CALIFORNIA | LOCAL
January 26, 1997 | ERIC SLATER, TIMES STAFF WRITER
Two former San Fernando Valley legislators, forced from the Assembly by term limits, have been named to well-paying posts on separate state commissions. Former Assemblyman Richard Katz (D-Sylmar) will make as much as a member of the California Medical Commission--$75,600 a year--as he did as a lawmaker. And former Assemblywoman Paula Boland (R-Granada Hills) will earn $38,094 annually for sitting on the California Narcotic Addict Evaluation Authority.
CALIFORNIA | LOCAL
March 13, 1995 | CYNTHIA H. CRAFT, TIMES STAFF WRITER
Buoyed by the promise of a new era of bipartisan cooperation, the San Fernando Valley-area Capitol delegation is pushing an ambitious range of bills to tackle an array of local concerns--from crime to seismic hazards to insurance rip-offs. The eight Assembly members and five state senators who represent portions of the San Fernando Valley and surrounding areas have drawn up nearly 400 bills they want to see signed into law during the 1995-96 legislative session.
CALIFORNIA | LOCAL
June 26, 1994 | ALAN C. MILLER, TIMES STAFF WRITER
After months of painstaking work on health care reform, the conflicting efforts of San Fernando Valley area Reps. Henry A. Waxman (D-Los Angeles) and Carlos J. Moorhead (R-Glendale) remain mired in a prolonged legislative stalemate--even as other proposals move toward the House and Senate floors. In fact, the two veteran lawmakers reflect the partisan polarization that has prevented the Energy and Commerce Committee--on which both hold key leadership posts--from moving a bill.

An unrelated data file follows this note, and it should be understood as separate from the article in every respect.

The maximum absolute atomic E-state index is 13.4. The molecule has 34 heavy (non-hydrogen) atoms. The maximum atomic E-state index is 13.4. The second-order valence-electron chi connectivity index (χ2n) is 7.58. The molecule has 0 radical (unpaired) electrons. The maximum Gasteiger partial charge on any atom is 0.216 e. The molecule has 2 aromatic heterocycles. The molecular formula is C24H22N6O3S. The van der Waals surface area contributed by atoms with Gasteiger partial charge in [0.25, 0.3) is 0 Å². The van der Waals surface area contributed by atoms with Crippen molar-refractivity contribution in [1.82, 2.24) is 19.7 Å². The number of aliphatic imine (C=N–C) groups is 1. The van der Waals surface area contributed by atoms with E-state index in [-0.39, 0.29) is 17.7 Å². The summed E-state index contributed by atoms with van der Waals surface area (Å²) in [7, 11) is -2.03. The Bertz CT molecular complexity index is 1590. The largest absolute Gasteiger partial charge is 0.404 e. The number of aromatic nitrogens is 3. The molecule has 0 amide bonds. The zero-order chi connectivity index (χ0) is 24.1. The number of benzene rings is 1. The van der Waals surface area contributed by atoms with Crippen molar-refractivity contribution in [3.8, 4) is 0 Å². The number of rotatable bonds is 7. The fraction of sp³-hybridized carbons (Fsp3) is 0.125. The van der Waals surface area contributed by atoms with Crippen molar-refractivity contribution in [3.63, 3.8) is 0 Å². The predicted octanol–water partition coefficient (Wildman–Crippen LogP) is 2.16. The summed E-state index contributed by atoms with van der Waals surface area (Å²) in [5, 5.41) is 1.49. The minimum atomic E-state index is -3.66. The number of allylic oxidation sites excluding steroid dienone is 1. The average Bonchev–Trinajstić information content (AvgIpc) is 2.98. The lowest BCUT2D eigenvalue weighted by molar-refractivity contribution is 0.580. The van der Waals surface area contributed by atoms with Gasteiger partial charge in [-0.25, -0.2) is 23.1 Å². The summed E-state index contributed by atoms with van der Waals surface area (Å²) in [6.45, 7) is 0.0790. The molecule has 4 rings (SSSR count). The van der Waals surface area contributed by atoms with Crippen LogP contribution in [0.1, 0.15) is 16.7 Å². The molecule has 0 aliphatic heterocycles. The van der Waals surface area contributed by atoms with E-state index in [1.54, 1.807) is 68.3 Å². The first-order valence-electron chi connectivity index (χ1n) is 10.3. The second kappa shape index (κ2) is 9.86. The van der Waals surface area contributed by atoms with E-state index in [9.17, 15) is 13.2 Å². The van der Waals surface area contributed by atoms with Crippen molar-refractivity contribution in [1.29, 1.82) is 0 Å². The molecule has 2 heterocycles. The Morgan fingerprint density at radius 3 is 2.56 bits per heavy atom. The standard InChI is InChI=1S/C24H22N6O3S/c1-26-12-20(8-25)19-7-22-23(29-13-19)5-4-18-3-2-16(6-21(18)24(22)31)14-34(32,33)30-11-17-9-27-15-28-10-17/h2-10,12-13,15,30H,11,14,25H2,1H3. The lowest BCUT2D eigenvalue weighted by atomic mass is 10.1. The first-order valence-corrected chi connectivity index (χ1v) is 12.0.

CALIFORNIA | LOCAL
November 17, 1997 | HUGO MARTIN, TIMES STAFF WRITER
Being a freshman usually means being at the bottom of the heap, the end of the line, the butt of jokes. But that isn't always the case for area rookie lawmakers, who wielded unprecedented power in Sacramento during their first year in office and guided key legislation through the capital's politically charged process.
CALIFORNIA | LOCAL
February 10, 1998 | HUGO MARTIN, TIMES STAFF WRITER
Marking his rise in the political ranks, freshman Rep. James Rogan has become a top candidate to fill the seat on the Judiciary Committee that became vacant with the death of Sonny Bono. If Rogan (R-Glendale) is approved for the appointment later this week, he would be the only freshman allowed to sit on the panel while simultaneously holding a coveted seat on the Commerce Committee.
CALIFORNIA | LOCAL
November 17, 1997 | HUGO MARTIN, TIMES STAFF WRITER
Being a freshman usually means being at the bottom of the heap, the end of the line, the butt of jokes. But that isn't always the case for area rookie lawmakers, who wielded unprecedented power in Sacramento during their first year in office and guided key legislation through the capital's politically charged process.
CALIFORNIA | LOCAL
August 6, 1997 | EFRAIN HERNANDEZ JR.
Before too long, Tony Cardenas is bound to bring up economic development for the northeast San Fernando Valley. Cardenas, who in November was elected the first Latino state legislator from the Valley, pictures a setup in which local businesses--especially mom-and-pop shops--eagerly and routinely pursue expansion options. Loans are available, so businesses grow, jobs are created and life is good, he says.
CALIFORNIA | LOCAL